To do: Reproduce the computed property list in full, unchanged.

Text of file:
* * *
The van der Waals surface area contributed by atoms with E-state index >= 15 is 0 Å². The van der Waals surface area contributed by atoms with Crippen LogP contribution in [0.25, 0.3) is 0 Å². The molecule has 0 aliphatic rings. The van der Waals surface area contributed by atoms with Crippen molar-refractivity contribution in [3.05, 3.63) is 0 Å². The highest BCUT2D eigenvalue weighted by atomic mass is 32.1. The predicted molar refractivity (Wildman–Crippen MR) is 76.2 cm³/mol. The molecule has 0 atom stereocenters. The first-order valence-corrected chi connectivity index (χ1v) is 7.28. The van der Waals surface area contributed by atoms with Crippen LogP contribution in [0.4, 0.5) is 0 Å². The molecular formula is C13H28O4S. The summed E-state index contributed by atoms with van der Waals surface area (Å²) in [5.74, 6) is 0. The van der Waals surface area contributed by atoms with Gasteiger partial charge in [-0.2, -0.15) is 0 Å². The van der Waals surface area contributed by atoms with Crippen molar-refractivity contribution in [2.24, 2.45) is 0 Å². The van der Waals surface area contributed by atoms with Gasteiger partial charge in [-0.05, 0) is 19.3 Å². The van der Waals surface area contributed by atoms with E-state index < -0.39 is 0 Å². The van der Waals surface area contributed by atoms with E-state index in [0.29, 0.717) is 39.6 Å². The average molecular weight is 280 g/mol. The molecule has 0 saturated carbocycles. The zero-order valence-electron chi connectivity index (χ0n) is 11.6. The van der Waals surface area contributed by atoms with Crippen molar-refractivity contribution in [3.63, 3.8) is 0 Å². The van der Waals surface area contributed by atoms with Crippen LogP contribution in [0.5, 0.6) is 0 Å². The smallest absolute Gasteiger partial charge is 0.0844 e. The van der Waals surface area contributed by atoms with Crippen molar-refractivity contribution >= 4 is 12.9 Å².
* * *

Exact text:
The van der Waals surface area contributed by atoms with E-state index >= 15 is 0 Å². The van der Waals surface area contributed by atoms with Crippen LogP contribution in [0.25, 0.3) is 0 Å². The molecule has 0 aliphatic rings. The van der Waals surface area contributed by atoms with Crippen molar-refractivity contribution in [3.05, 3.63) is 0 Å². The highest BCUT2D eigenvalue weighted by atomic mass is 32.1. The predicted molar refractivity (Wildman–Crippen MR) is 76.2 cm³/mol. The molecule has 0 atom stereocenters. The first-order valence-corrected chi connectivity index (χ1v) is 7.28. The van der Waals surface area contributed by atoms with Crippen LogP contribution in [0.4, 0.5) is 0 Å². The molecular formula is C13H28O4S. The summed E-state index contributed by atoms with van der Waals surface area (Å²) in [5.74, 6) is 0. The van der Waals surface area contributed by atoms with Gasteiger partial charge in [-0.2, -0.15) is 0 Å². The van der Waals surface area contributed by atoms with Crippen molar-refractivity contribution in [2.24, 2.45) is 0 Å². The van der Waals surface area contributed by atoms with Gasteiger partial charge in [-0.05, 0) is 19.3 Å². The van der Waals surface area contributed by atoms with E-state index < -0.39 is 0 Å². The van der Waals surface area contributed by atoms with E-state index in [0.29, 0.717) is 39.6 Å². The average molecular weight is 280 g/mol. The molecule has 0 saturated carbocycles. The zero-order valence-electron chi connectivity index (χ0n) is 11.6. The van der Waals surface area contributed by atoms with Crippen molar-refractivity contribution in [3.63, 3.8) is 0 Å². The van der Waals surface area contributed by atoms with Crippen LogP contribution in [0.5, 0.6) is 0 Å². The smallest absolute Gasteiger partial charge is 0.0844 e. The van der Waals surface area contributed by atoms with Crippen molar-refractivity contribution >= 4 is 12.9 Å².